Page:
Nadal, K. L. (2013). That’s so gay! Microaggressions and the lesbian, gay, bisexual, and transgender community. Washington, D.C.: American Psychological Association.
Nicol, D., & Yee, J. (2017). “Reclaiming our time”: Women of color faculty and radical self-care in the academy. Feminist Teacher, 27(2-3), 133-156. doi:10.5406/femteacher.27.2-3.0133
Nixon, M. L. (2017). Experiences of women of color university chief diversity officers. Journal of Diversity in Higher Education, 10(4), 301–317. https://doi.org/10.1037/dhe0000043
Nowell, L. S., Norris, J. M., White, D. E., & Moules, N. J. (2017). Thematic analysis: Striving to meet the trustworthiness criteria. International Journal of Qualitative Methods, 16(1). https://doi.org/10.1177/1609406917733847
Ong, M. (2005). Body projects of young women of color in physics: Intersections of gender, race, and science. Social Problems, 52(4), 593–617. doi: 10.1525/sp.2005.52.4.593
Pérez Huber, L. & Solórzano, D. (2015). Racial microaggressions as a tool for critical race research. Race, Ethnicity, and Education, 18, 297-320. https://doi.org/10.1080/13613324.2014.994173
Pierce, C., Carew, J., Pierce-Gonzalez, D., & Willis, D. (1978). An experiment in racism: TV commercials. In C. Pierce (Ed.), Television & education (pp. 62–88). Beverly Hills, CA: Sage.
Pittman, C. T. (2012). Racial microaggression: The narratives of African American faculty at a predominantly white university. Journal of Negro Education, 8, 82-92. doi: 10.7709/jnegroeducation.81.1.0082
Rockquemore, K. A. & Laszloffy, T. (2008.) The Black academic’s guide to winning tenure – Without losing your soul. Boulder, CO: Lynne Rienner Publishers.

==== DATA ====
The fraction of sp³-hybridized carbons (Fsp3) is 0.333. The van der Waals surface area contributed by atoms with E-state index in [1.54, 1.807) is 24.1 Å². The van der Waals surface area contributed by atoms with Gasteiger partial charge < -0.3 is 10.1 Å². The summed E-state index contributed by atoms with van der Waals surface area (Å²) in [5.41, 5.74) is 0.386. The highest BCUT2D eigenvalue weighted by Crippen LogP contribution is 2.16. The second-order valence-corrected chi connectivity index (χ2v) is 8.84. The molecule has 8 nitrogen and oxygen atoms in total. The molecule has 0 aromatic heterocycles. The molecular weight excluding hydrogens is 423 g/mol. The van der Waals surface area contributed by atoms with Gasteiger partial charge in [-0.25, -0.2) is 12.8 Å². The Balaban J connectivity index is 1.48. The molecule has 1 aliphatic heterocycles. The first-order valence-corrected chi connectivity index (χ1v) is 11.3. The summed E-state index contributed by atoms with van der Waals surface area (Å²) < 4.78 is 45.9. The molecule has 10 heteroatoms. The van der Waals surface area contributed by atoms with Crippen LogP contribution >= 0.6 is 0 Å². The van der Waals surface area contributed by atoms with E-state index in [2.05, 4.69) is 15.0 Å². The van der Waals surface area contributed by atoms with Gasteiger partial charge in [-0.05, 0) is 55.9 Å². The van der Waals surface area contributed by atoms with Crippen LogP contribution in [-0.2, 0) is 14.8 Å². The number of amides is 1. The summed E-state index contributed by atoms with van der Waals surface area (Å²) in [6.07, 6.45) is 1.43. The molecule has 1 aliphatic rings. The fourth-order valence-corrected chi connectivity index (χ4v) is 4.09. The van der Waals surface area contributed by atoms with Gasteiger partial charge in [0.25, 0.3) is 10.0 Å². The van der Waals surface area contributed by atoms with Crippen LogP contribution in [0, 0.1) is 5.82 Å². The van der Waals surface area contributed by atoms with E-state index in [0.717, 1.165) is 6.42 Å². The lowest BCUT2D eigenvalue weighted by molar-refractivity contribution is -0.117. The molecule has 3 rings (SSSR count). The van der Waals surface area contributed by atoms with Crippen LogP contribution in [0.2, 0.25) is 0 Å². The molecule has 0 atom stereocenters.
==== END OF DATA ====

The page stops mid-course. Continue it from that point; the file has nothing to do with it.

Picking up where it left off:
Ropers-Huilman, R. & Winters, K. T. (2011). Feminist research in higher education. The Journal of Higher Education, 82(6), 667-690. https://doi.org/10.1080/00221546.2011.11777223
Runyowa, S. (Sept 18, 2015). Microaggressions matter: They may not always be ill-intentioned, but the slights illuminate deeper problems in America. The Atlantic. Retrieved from https://www.theatlantic.com/politics/archive/2015/09/microaggressions-matter/406090/
Sanchez-Parkinson, L., Grim, J. K., Chavous, T. M., & Ting, M. (2018). The experiences of academic diversity officers in schools/colleges. Paper presented at The American Educational Research Association. New York City.
Shields, S. (2008). Gender: An intersectionality perspective. Sex Roles, 59, 301–311. https://doi.org/10.1007/s11199-008-9501-8
Smedley, A. & Faye Hutchinson, J. (2012). Racism in the academy: The new millennium. Commission on Race and Racism in Anthropology. Retrieved from https://www.researchgate.net/publication/256441934_RACISM_IN_THE_ACADEMY_Toward_a_Multi-Methodological_Agenda_for_Anthropological_Engagement
Smith, W. A., Allen, W. R., & Danley, L. L. (2007). Assume the position... you fit the description: Psychosocial experiences and racial battle fatigue among African American male college students. American Behavioral Scientist 51(4), 551-578. https://doi.org/10.1177/0002764207307742
Smith, W. A., Yosso, T., & Solórzano, D. (2006). Challenging racial battle fatigue on historically white campuses: A critical race examination of race-related stress. In C. A. Stanley (Ed.), Faculty of color teaching in predominantly white colleges and universities (pp. 299-327). Bolton, MA: Anker Publishing.
Solórzano, D. (2018). Why racial microaggressions matter? How I came to answer that question and why I do the work I do. In L. Perna (ed.), Taking it to the streets: The role of scholarship in advocacy and advocacy in scholarship (pp. 92-99). Baltimore, MD: Johns Hopkins University Press.
Solórzano, D. G., Ceja, M., & Yosso, T. (2000). Critical race theory, racial microaggressions, and campus racial climate: The experiences of African American college students. Journal of Negro Education, 69, 60–73. doi: 10.17763/haer.79.4.m6867014157m707l
Stuart, O. (1992). Race and disability: Just a double oppression? Disability & Society, 7, 177-188. https://doi.org/10.1080/02674649266780201
Sue, D. W. (2010). Microaggressions in everyday life: Race, gender, and sexual orientation. Hoboken, NJ: John Wiley & Sons.